FCC Launches Proceeding on Restoring Net Neutrality Rules Reclassifying Broadband as Title II Telecommunications Service; Seeks Public Comment
Earlier today, the FCC voted along party lines to launch proceeding on restoring net neutrality rulemaking that had been previously repealed during the Trump administration. The FCC also will seek comment on proposals to reclassify broadband services as Title II Telecommunications Services. We covered the contents of the proposed rule in our previous client advisory. This significant development is expected to trigger a protracted legal and regulatory battle.
The Democratic-led commission voted 3-2 in favor of proposing rules initially introduced during the Obama-era FCC. These rules are designed to prevent internet service providers from engaging in practices such as slowing down, blocking, or prioritizing web traffic. The proposed rules would reclassify broadband service, subjecting it to Title II of the Communications Act. This reclassification may allow for greater regulatory oversight, treating broadband as a telecommunications service rather than its previous classification as a Title I information service.
This vote highlights the long-standing ideological divide within the FCC regarding the extent of regulation over internet service. This debate has persisted since the early 2000s and has become increasingly contentious over the past decade, leading to division within the commission.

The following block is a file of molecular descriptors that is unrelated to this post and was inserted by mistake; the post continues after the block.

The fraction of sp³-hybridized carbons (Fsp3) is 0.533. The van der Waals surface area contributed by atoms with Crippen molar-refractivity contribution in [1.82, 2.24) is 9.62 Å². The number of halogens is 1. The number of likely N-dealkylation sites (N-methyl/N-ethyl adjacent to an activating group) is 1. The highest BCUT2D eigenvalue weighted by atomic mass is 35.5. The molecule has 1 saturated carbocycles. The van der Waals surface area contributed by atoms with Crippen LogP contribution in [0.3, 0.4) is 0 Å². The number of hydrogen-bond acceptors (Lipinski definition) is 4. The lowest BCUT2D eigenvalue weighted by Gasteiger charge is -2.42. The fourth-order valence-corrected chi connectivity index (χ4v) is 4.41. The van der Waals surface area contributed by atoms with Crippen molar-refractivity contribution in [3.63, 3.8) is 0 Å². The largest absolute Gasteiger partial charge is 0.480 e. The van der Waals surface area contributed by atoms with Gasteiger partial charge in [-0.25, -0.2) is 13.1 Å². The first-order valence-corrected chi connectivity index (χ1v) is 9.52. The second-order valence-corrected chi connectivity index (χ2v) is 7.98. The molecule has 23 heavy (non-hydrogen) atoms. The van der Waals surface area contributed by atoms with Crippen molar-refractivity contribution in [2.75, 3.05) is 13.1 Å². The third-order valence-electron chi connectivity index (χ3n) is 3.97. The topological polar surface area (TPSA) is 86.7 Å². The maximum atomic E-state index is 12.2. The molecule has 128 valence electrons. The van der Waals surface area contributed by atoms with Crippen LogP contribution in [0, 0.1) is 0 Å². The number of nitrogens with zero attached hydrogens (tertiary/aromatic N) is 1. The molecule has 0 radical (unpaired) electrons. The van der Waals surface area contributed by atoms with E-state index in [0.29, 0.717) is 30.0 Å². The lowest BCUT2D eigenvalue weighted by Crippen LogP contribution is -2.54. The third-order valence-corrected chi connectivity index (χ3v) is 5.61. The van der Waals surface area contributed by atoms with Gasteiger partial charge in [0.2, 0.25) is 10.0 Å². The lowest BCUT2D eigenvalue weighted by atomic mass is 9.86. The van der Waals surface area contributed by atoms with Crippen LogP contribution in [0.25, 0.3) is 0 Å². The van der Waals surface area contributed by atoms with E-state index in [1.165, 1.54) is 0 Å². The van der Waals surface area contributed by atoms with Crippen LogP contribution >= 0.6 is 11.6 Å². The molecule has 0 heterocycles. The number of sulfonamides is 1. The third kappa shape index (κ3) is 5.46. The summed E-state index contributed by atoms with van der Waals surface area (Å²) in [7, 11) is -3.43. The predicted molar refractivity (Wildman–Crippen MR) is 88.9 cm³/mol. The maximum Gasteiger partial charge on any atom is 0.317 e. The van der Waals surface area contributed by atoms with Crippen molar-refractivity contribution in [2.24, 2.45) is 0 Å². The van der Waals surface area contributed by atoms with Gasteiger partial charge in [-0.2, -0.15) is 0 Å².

Opponents of Thursday’s decision, mainly Republicans, argue that it will discourage investment by internet companies, which they assert has thrived over the past six years. In contrast, the Democratic majority at the FCC contends that the agency had “abdicated oversight” over crucial matters, ranging from consumer protection to public safety and national security when they repealed the Obama-era rules.
It is important to note that the current FCC was able to pass these rules following the recent confirmation of a fifth commissioner, Anna Gomez, providing Democrats with a majority. FCC Chair Jessica Rosenworcel stated, “In 2017, despite overwhelming opposition, the FCC repealed net neutrality and stepped away from its Title II authority over broadband… Today, we begin a process to make this right. We propose to reinstate enforceable, bright-line rules to prevent blocking, throttling, and paid prioritization. These rules are legally sustainable because they track those that were upheld in court in 2016 — from front to back.”
On the opposing side, FCC senior Republican Brendan Carr criticized what he termed “utility-style controls,” suggesting that they would impose rate regulation on the internet, reduce investment, and diminish the authority of the Federal Trade Commission in terms of consumer protection in the industry. Carr also contended that net neutrality under Title II reclassification may face challenges in the judicial review process, citing a notable shift in administrative law influenced by the U.S. Supreme Court’s decision in West Virginia v. Environmental Protection Agency.
Thursday’s vote witnessed Chair Jessica Rosenworcel, Commissioner Anna Gomez, and Commissioner Geoffrey Starks voting in favor, while Commissioner Brendan Carr and Commissioner Nathan Simington opposed the decision. This move initiates a period of public input that will extend until December 14, 2023, with responses due by January 17, 2024.
This development underscores the ongoing and contentious nature of the net neutrality debate. We will continue to monitor this situation and provide updates as it evolves.
If you have any questions or require further information, please do not hesitate to reach out to us.
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